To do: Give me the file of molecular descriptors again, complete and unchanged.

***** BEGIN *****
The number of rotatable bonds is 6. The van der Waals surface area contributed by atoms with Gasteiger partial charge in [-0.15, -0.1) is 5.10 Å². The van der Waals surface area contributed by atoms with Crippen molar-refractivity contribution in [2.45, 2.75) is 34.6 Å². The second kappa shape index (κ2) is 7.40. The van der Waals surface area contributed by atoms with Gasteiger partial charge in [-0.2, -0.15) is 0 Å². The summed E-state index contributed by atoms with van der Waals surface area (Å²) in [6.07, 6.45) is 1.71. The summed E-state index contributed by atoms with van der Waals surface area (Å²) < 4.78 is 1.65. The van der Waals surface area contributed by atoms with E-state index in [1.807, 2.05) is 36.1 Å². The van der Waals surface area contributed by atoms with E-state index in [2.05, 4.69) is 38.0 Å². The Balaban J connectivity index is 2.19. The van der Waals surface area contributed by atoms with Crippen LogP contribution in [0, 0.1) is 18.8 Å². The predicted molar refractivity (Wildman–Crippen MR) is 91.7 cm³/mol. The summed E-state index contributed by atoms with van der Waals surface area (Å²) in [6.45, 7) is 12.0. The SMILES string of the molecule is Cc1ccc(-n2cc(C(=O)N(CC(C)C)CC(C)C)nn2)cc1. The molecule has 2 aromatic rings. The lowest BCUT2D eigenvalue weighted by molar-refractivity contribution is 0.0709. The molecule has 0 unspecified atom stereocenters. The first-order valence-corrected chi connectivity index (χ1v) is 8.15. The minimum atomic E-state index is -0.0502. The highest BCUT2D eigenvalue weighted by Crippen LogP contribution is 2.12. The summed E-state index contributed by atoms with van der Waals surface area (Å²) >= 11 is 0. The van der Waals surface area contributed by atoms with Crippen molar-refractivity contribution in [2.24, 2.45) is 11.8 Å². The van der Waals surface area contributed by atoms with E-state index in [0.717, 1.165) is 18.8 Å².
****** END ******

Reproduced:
The number of rotatable bonds is 6. The van der Waals surface area contributed by atoms with Gasteiger partial charge in [-0.15, -0.1) is 5.10 Å². The van der Waals surface area contributed by atoms with Crippen molar-refractivity contribution in [2.45, 2.75) is 34.6 Å². The second kappa shape index (κ2) is 7.40. The van der Waals surface area contributed by atoms with Gasteiger partial charge in [-0.2, -0.15) is 0 Å². The summed E-state index contributed by atoms with van der Waals surface area (Å²) in [6.07, 6.45) is 1.71. The summed E-state index contributed by atoms with van der Waals surface area (Å²) < 4.78 is 1.65. The van der Waals surface area contributed by atoms with E-state index in [1.807, 2.05) is 36.1 Å². The van der Waals surface area contributed by atoms with E-state index in [2.05, 4.69) is 38.0 Å². The Balaban J connectivity index is 2.19. The van der Waals surface area contributed by atoms with Crippen LogP contribution in [0, 0.1) is 18.8 Å². The predicted molar refractivity (Wildman–Crippen MR) is 91.7 cm³/mol. The summed E-state index contributed by atoms with van der Waals surface area (Å²) in [6.45, 7) is 12.0. The SMILES string of the molecule is Cc1ccc(-n2cc(C(=O)N(CC(C)C)CC(C)C)nn2)cc1. The molecule has 2 aromatic rings. The lowest BCUT2D eigenvalue weighted by molar-refractivity contribution is 0.0709. The molecule has 0 unspecified atom stereocenters. The first-order valence-corrected chi connectivity index (χ1v) is 8.15. The minimum atomic E-state index is -0.0502. The highest BCUT2D eigenvalue weighted by Crippen LogP contribution is 2.12. The summed E-state index contributed by atoms with van der Waals surface area (Å²) >= 11 is 0. The van der Waals surface area contributed by atoms with Crippen molar-refractivity contribution in [2.24, 2.45) is 11.8 Å². The van der Waals surface area contributed by atoms with E-state index in [0.717, 1.165) is 18.8 Å².